Found Footage 101: ’84 Charlie MoPic’ (USA, 1989)

❉ We continue our ‘found footage’ retrospective with ’84 Charlie MoPic’: A filmmaker is attached to a unit in Vietnam.  Out in the jungle, their mission goes horribly wrong…



Plot Teaser

A filmmaker is attached to a unit in Vietnam.  Out in the jungle, their mission goes horribly wrong.

You’ll Like This If You Like…

War movies told on an intimate scale; Vietnam.

Spoiler-Free Review

The budget may not be there for big action set-pieces, this film instead chooses to focus on the lives of the men in the unit.  It’s a compelling story, with likeable characters, and it does well to depict the reality of life for soldiers in a war zone.



California doubling for Vietnam.


The Vietcong.


Why Are You Still Filming?

Surprisingly, no one asks this within the film, even when the mission has gone to hell and people are dying all around.  Given that the cameraman is unarmed, you’d expect the audience  to find his actions odd, yet the filming remains credible throughout.  Naturally, the second the cameraman puts his camera down he’s shot.


Review and Analysis

Given the difficulty of conveying to an audience the reality of war, it’s surprising that more found footage films haven’t been set within this genre, particularly now given the availability of helmet cams.  Instead of showing a war from the director’s point of view, found footage allows the viewer to join the troops in a very intimate way, becoming a part of the action and joining the army.  That’s certainly true of this film, as we join the soldiers in the Vietnamese jungle.  There isn’t the budget for massed helicopter assaults to the strains of Wagner, but this isn’t a film about that; it’s a film about the soldiers, and the reality of war.  For long stretches nothing happens, the characters running through jungle, taking cover and talking to one another: encounters with the enemy are rare, just as they would be in reality, though no less fatal or explosive when they do occur.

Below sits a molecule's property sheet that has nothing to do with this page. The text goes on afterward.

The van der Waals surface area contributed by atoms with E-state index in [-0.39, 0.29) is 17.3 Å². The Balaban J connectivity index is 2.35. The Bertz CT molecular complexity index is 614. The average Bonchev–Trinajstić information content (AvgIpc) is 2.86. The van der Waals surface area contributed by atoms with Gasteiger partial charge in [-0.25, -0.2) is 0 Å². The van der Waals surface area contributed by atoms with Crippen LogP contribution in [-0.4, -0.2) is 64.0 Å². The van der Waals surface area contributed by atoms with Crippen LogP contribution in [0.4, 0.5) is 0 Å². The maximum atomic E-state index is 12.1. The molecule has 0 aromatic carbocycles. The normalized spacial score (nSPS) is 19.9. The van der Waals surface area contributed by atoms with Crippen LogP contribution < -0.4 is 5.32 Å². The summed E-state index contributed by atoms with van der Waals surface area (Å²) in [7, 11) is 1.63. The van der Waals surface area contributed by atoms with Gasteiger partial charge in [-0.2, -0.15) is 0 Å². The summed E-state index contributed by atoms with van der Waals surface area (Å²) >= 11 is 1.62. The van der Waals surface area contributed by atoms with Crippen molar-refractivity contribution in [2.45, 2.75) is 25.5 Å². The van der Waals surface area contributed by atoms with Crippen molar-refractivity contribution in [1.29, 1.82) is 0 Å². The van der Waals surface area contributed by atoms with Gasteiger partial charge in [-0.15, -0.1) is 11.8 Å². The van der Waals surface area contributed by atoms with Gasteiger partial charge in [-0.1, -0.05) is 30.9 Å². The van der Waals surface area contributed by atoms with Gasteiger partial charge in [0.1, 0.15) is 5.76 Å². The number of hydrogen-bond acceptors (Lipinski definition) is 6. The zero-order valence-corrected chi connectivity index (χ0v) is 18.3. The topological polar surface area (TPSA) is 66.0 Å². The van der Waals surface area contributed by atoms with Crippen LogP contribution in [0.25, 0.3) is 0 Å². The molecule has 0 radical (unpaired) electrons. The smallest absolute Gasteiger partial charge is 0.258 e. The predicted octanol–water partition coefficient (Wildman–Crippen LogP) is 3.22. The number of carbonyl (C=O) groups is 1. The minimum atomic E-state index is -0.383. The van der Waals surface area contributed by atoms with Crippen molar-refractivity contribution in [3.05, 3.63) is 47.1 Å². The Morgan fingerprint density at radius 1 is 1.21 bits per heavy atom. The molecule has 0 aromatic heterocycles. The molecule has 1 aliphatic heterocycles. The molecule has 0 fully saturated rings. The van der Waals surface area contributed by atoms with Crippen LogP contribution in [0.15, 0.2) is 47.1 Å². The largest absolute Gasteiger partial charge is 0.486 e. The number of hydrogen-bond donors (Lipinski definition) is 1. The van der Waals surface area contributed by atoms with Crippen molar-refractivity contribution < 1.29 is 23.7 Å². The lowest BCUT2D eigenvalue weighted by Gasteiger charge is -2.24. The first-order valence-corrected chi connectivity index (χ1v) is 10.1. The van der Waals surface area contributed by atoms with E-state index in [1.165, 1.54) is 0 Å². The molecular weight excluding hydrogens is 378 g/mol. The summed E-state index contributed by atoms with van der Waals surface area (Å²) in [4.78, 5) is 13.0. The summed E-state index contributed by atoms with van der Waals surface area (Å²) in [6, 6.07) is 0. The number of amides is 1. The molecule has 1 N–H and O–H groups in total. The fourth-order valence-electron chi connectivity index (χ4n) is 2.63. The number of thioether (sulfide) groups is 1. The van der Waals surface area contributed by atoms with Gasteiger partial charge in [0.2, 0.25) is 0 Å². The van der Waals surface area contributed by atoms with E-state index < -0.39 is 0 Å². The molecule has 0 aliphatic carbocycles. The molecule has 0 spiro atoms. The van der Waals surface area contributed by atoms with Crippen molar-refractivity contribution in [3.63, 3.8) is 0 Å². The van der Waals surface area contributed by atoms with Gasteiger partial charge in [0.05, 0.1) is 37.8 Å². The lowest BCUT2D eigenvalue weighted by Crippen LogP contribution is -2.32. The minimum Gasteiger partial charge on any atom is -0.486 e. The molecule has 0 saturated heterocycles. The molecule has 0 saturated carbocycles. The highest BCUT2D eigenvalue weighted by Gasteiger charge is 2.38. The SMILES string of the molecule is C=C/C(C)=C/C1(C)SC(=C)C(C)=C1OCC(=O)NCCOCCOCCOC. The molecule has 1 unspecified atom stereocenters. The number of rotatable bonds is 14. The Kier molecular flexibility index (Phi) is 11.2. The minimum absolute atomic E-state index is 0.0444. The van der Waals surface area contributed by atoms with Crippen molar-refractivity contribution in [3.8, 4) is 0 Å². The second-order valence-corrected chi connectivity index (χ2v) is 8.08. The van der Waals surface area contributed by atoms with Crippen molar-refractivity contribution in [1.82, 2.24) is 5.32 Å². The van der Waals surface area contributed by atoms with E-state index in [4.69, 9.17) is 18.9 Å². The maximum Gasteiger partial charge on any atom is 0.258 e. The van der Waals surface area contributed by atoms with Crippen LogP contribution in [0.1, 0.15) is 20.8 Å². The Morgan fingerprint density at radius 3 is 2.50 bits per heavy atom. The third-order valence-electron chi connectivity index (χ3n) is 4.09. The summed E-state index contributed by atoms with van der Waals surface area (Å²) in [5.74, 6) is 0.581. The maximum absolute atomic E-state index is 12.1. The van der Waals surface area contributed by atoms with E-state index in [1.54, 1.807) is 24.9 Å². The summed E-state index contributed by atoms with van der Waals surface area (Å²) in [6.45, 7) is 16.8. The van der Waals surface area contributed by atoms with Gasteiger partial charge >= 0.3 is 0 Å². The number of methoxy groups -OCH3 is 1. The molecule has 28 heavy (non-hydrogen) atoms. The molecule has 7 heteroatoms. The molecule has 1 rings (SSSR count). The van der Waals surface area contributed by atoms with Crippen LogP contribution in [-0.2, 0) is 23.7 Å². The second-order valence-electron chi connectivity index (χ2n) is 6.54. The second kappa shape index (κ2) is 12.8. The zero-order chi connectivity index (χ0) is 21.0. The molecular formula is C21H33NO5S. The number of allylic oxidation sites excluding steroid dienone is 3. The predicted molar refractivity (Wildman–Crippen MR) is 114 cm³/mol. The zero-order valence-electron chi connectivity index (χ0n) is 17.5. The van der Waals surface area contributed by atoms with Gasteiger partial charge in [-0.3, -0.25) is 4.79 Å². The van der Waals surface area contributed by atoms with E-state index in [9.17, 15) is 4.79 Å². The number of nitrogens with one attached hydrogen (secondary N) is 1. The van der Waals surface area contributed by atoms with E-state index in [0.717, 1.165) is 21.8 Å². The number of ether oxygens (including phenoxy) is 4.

We spend so much time with the men of the unit that we come to know them well – they become real people rather than clichés, and we find ourselves concerned for their outcome.


Of course, the truth of war is such that everyone isn’t going to survive and they don’t.  The ending is particularly hard-hitting (the death of MoPic himself is tragic in the extreme, but shows just how well he has bonded with the men that, when presented with safety, he still goes back to help) and makes the film memorable.

Also noteworthy is that, although released at the same time as ‘U.F.O. Abduction’, this was made independently of it, so has as much right to describe itself as the first found footage film.


Currently available on DVD in the UK, Netherlands, Australia, Thailand and Korea (but strangely not the USA), none of the releases are in the correct aspect ratio but have been converted to 1.33:1.

❉ Next week in Found Footage 101: ‘Forbidden Quest’.

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